[AMBER] Interpreting energy decomposition in Amber thermodynamic integration

From: Stefan Ivanov <stefan.ivanov.postgrad.manchester.ac.uk>
Date: Fri, 20 Jan 2017 15:28:00 +0000

Dear Amber users and developers,

I would like to ask a few questions relating to the energy decomposition in TI with Amber. I'm not sure how to interpret the results I get. I can't find a paper explaining the principle that per-residue/sidechain/backbone decomposition is based on, so first of all I would like to ask "What is that principle?" Are vdw and electrostatic interactions evaluated for each atom individually and then these values are summed for individual residues to get the vdw and electrostatic energy contributions per residue or does it work in some other way? If so, what is that way? Is the principle the same as used in MMPBSA.py for per-residue decomposition?

I am performing TI, transforming one strong protein binder to another. All protein internal energies are 0, whereas the internal energy for the template ligand and modeled ligand is strongly negative. Why are internal energies non-zero only for the ligands?

In the .out files, are energy values relative or absolute? I.e., if the vdw value for a given residue at = 0.9 is negative and positive at = 0.1, are those values absolute or relative? Are they in kJ/mol or kcal/mol?

How are energy contributions split between the two interacting partners? I have two large hydrophobic ligands bound to a large hydrophobic groove but only 2-3 residues show van der Waals energies different from 0. It appears that most of the residues making hydrophobic contacts with the ligands have had their contributions assigned to the ligands. This relates to my question how decomposition is performed. Is there any way I could perform per-atom decomposition, which would give me much greater resolution?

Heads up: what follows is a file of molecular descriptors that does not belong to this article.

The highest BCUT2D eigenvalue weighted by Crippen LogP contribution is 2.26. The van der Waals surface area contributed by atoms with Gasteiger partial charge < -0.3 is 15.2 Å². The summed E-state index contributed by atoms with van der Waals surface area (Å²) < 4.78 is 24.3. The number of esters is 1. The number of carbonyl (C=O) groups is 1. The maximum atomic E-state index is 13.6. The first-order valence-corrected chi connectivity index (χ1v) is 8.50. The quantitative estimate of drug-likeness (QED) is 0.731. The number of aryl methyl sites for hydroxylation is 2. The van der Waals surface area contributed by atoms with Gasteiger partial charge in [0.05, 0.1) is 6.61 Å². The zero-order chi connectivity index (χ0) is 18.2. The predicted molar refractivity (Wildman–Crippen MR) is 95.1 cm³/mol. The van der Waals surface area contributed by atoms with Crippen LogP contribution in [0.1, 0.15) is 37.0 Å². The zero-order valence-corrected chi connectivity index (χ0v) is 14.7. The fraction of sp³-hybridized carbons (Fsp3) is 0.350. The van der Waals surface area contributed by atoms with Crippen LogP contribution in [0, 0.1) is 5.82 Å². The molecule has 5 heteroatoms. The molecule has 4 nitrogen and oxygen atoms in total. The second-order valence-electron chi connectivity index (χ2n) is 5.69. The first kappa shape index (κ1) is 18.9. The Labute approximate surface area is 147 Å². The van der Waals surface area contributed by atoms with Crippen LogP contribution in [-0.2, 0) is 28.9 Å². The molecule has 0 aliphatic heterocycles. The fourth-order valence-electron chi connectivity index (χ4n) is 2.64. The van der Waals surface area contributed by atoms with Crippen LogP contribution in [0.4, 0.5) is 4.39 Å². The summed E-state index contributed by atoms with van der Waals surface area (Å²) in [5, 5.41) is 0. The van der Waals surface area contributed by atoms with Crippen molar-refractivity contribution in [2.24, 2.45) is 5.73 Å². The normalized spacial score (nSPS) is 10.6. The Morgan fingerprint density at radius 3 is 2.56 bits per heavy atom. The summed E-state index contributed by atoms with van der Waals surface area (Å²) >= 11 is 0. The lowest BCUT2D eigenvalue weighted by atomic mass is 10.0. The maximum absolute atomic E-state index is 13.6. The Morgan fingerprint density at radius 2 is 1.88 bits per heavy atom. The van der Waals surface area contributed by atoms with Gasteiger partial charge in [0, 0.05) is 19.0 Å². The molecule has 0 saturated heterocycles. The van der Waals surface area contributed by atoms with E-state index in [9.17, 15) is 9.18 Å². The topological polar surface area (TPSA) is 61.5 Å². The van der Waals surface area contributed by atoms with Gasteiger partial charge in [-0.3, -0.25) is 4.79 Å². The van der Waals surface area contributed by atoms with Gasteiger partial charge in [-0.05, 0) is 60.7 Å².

Finally, I see that there are residues not in any contact with the ligands but 20 angstrom or more away from them that show a considerable energetic contribution, some positive, others negative. This, I imagine, is related to favourable/unfavourable desolvation energies, correct? How are those estimated?

I would be immensely grateful if someone could clarify all this for me.

Sincerely,

Stefan Ivanov

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Received on Fri Jan 20 2017 - 07:30:03 PST
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